I am working on a project that's a network of 2 domains (domain.gr & domain.com.cy) of subdomains similar to Hubpages [each user gets a profile under a different subdomain & there is a personal blog for that user as well] and I think there is something wrong with our sitemap submission. Sometimes it takes weeks in order a new profiles to get indexed. We make use of one Webmasters account in order to manage all network and we don't want to create different accounts for each subdomain since there are more than 1000 already.

According to this post http://goo.gl/KjMCjN, I end up on a structure of 5 sitemaps with the following structure :

  • 1st sitemap will be for indexing the others.
  • 2nd sitemap for all users profile under the domain.gr
  • 3nd sitemap for all users profile under the domain.com.cy
  • 4th sitemap for all posts under the *.domain.gr - news sitemap http://goo.gl/8A8S9f
  • 5th sitemap for all posts under the *.domain.com.cy - news sitemap again

Now my questions:

  1. Should we create news sitemaps or just list all post in 2nd & 3rd sitemap?

  2. Does links ordering has anything to do? Eg: Most recent user created be first in sitemap or doesn't make any different and we just need to make sure that lastmod date is correct?

  3. Does anyone guess how Hubpages submit their sitemap in Webmasters so maybe we could follow there way?

  4. Any alternative or better way to index this kind of schema?

PS: Our network is multi language - Greek & English are available. We make use of hreflang tags on the head of each page to separate country target of each version.

  • Don't forget to approve an answer if you like it, thanks! Aug 25, 2014 at 17:37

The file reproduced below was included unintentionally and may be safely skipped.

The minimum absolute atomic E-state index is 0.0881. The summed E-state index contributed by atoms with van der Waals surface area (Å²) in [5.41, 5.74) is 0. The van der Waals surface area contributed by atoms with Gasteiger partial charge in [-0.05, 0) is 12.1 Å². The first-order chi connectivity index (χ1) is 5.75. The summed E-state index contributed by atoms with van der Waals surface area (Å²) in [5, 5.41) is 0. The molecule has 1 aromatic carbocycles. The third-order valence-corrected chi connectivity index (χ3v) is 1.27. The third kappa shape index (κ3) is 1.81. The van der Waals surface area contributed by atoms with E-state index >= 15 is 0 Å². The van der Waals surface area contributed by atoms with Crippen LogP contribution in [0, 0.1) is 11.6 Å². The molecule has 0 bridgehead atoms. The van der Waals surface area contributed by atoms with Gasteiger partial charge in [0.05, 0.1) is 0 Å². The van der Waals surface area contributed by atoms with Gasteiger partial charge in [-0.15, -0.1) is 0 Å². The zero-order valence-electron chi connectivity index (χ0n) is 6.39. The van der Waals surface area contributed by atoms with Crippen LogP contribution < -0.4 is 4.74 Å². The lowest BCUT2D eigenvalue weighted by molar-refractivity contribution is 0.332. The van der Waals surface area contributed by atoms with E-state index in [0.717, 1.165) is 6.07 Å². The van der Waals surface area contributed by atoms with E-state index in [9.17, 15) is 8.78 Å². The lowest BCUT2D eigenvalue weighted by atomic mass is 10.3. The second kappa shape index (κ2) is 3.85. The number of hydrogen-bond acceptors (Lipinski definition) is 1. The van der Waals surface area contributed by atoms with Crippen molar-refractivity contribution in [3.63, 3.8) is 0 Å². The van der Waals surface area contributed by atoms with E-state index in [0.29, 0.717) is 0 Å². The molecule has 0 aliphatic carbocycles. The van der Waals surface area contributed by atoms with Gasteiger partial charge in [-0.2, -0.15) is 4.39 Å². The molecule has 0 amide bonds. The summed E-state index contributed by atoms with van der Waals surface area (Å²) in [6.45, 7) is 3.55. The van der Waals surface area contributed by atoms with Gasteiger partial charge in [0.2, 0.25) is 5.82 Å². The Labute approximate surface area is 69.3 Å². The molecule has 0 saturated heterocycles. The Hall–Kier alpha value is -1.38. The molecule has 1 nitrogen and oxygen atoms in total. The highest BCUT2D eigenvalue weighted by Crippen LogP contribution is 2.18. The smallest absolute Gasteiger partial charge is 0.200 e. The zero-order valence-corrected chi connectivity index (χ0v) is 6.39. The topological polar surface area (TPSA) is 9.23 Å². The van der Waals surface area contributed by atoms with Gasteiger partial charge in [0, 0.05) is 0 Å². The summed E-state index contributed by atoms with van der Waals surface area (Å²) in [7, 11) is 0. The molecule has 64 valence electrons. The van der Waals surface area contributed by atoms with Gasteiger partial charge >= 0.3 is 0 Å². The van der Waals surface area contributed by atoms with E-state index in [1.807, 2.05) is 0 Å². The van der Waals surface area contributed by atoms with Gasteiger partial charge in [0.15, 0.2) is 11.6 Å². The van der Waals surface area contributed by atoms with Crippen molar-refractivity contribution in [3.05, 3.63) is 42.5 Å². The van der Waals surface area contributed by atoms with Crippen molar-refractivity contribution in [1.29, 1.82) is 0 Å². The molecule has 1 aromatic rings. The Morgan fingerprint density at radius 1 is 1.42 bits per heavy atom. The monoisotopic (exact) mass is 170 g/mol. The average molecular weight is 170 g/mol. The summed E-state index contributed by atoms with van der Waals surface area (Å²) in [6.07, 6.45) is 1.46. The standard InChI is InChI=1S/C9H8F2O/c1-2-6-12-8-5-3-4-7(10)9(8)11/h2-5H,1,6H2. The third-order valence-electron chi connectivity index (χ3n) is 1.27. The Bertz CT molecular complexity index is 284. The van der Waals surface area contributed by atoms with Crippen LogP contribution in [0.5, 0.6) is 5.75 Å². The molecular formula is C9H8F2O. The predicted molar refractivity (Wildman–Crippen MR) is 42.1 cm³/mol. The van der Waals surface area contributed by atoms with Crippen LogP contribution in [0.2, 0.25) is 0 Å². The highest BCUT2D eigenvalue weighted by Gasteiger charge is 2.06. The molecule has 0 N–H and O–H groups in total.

2 Answers 2


A sub-folder is much better for SEO. Just read this thread for example.

However, if you are finding it takes a long time to get your pages/sub-domains indexed, is it a problem with the authority of your website in general? E.g. does Google trust your domain/crawl the site often.

What I'm trying to say is

  1. Determine whether Google visits your website often/trusts you by using tools such as Google Webmaster Tools and look at the crawl report section and look at how often it comes back to your website.

  2. Consider moving to using sub-folders instead of sub-domains and 301 redirect the sub-domains on the go-live date. Google has said that it tries to treat sub-domains as the same website as the primary domain, but this isn't necessarily the case. Ideally, if you trust the content then have it as a sub-folder.

For point 2, the perfect example is blogspot. All of the blogs created on this are sub-domains and not sub-folders and are treated by Google as their own authority. They aren't treated better than other websites because they're on blogspot. Them being on a sub-domain is why.


To avoid the need to submit multiple sitemaps for each subdomain with different accounts etc, you should have implemented /folders instead of .subdomains. It is also much more efficient when it comes to SEO.

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